Congressional testimony highlights mental health issues in the juvenile justice system

APA member Linda Teplin, PhD, testified at a March 11 hearing on girls in the juvenile justice system. Her statement addressed the critical and widespread mental health needs of detained youth and discussed best practices for intervention.

On March 11, Linda Teplin, PhD, presented a statement to the House Education and Labor Subcommittee on Health Families and Communities based on her study of Chicago youth detained in the juvenile justice system. Her written testimony addressed the needs of all youth—boys and girls—while her oral remarks outlined the stark situation faced by detained girls, including:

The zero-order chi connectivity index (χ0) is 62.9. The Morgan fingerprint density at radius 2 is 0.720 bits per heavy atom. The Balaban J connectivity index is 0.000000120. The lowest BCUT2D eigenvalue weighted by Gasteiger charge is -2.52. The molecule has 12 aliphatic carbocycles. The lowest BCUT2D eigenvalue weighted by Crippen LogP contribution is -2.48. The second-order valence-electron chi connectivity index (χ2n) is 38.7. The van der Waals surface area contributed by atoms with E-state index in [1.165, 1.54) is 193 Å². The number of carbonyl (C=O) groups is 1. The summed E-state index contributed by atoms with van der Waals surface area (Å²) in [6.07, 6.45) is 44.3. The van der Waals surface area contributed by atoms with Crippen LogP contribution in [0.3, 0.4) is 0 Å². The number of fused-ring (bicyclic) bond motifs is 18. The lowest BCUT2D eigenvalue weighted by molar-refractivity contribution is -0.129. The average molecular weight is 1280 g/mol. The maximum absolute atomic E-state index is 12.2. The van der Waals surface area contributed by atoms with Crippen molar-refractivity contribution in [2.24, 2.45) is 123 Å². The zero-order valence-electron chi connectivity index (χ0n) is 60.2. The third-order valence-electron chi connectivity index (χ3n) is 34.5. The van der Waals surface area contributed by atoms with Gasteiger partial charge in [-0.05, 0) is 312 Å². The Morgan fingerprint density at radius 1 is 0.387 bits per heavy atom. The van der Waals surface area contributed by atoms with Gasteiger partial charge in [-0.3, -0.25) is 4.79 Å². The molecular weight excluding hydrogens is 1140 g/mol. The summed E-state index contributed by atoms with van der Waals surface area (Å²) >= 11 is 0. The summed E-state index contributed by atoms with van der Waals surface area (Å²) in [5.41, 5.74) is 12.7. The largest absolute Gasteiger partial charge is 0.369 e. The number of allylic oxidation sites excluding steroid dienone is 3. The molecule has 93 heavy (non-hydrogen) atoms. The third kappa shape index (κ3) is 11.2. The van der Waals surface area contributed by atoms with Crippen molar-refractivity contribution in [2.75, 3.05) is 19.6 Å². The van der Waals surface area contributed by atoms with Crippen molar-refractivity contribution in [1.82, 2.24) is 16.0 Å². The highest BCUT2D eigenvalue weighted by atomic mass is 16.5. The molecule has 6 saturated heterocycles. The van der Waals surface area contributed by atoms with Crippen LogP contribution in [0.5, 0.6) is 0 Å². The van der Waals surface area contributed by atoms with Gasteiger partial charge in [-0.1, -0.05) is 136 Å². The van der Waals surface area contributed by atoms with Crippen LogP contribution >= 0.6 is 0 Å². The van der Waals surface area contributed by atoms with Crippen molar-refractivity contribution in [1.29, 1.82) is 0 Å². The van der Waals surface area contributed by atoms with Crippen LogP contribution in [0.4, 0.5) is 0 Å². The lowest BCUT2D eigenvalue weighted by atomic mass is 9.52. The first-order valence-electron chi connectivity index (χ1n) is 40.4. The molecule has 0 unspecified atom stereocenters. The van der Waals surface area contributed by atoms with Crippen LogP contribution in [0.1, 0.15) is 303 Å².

• mental health disorders in 75 percent of girls;

  • co-morbid disorders in over 50 percent of girls; and

  • problems related to histories of physical and sexual abuse and post-traumatic stress disorder.

Dr. Teplin also made recommendations for improving service delivery to these youth, including:

  • increasing diversion before detention;

  • improving mental health screening at intake and detention;

  • appropriate treatment in detention and connection to community-based care, upon release; and

  • the need for appropriate interventions for co-morbid disorders.

Representative Carolyn McCarthy (D-NY, left) and APA member Linda Teplin, PhD (right)